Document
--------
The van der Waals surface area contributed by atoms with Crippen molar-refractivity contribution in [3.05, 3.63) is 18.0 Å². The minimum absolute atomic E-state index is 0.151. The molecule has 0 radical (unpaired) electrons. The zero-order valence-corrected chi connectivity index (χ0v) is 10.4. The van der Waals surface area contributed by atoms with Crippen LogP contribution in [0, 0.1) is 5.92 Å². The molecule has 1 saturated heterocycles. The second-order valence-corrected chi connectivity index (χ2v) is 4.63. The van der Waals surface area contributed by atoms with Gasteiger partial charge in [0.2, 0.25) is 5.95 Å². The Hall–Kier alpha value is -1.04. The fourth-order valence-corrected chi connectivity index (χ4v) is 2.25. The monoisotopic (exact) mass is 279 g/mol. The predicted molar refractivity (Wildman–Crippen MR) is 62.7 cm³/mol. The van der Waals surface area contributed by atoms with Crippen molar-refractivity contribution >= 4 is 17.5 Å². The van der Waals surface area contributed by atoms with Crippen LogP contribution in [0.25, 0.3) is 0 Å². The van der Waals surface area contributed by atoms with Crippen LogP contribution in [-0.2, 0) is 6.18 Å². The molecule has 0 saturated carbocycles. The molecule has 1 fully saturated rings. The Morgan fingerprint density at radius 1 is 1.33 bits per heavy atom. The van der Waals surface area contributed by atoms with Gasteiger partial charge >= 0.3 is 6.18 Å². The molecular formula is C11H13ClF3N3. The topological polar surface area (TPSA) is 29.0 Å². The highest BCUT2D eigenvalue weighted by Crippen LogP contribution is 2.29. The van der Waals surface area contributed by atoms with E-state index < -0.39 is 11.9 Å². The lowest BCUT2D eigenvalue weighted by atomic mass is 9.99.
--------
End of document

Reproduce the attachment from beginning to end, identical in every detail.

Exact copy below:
The van der Waals surface area contributed by atoms with Crippen molar-refractivity contribution in [3.05, 3.63) is 18.0 Å². The minimum absolute atomic E-state index is 0.151. The molecule has 0 radical (unpaired) electrons. The zero-order valence-corrected chi connectivity index (χ0v) is 10.4. The van der Waals surface area contributed by atoms with Crippen LogP contribution in [0, 0.1) is 5.92 Å². The molecule has 1 saturated heterocycles. The second-order valence-corrected chi connectivity index (χ2v) is 4.63. The van der Waals surface area contributed by atoms with Gasteiger partial charge in [0.2, 0.25) is 5.95 Å². The Hall–Kier alpha value is -1.04. The fourth-order valence-corrected chi connectivity index (χ4v) is 2.25. The monoisotopic (exact) mass is 279 g/mol. The predicted molar refractivity (Wildman–Crippen MR) is 62.7 cm³/mol. The van der Waals surface area contributed by atoms with Crippen molar-refractivity contribution >= 4 is 17.5 Å². The van der Waals surface area contributed by atoms with Crippen LogP contribution in [0.25, 0.3) is 0 Å². The van der Waals surface area contributed by atoms with Crippen LogP contribution in [-0.2, 0) is 6.18 Å². The molecule has 0 saturated carbocycles. The molecule has 1 fully saturated rings. The Morgan fingerprint density at radius 1 is 1.33 bits per heavy atom. The van der Waals surface area contributed by atoms with Gasteiger partial charge >= 0.3 is 6.18 Å². The molecular formula is C11H13ClF3N3. The topological polar surface area (TPSA) is 29.0 Å². The highest BCUT2D eigenvalue weighted by Crippen LogP contribution is 2.29. The van der Waals surface area contributed by atoms with E-state index < -0.39 is 11.9 Å². The lowest BCUT2D eigenvalue weighted by atomic mass is 9.99.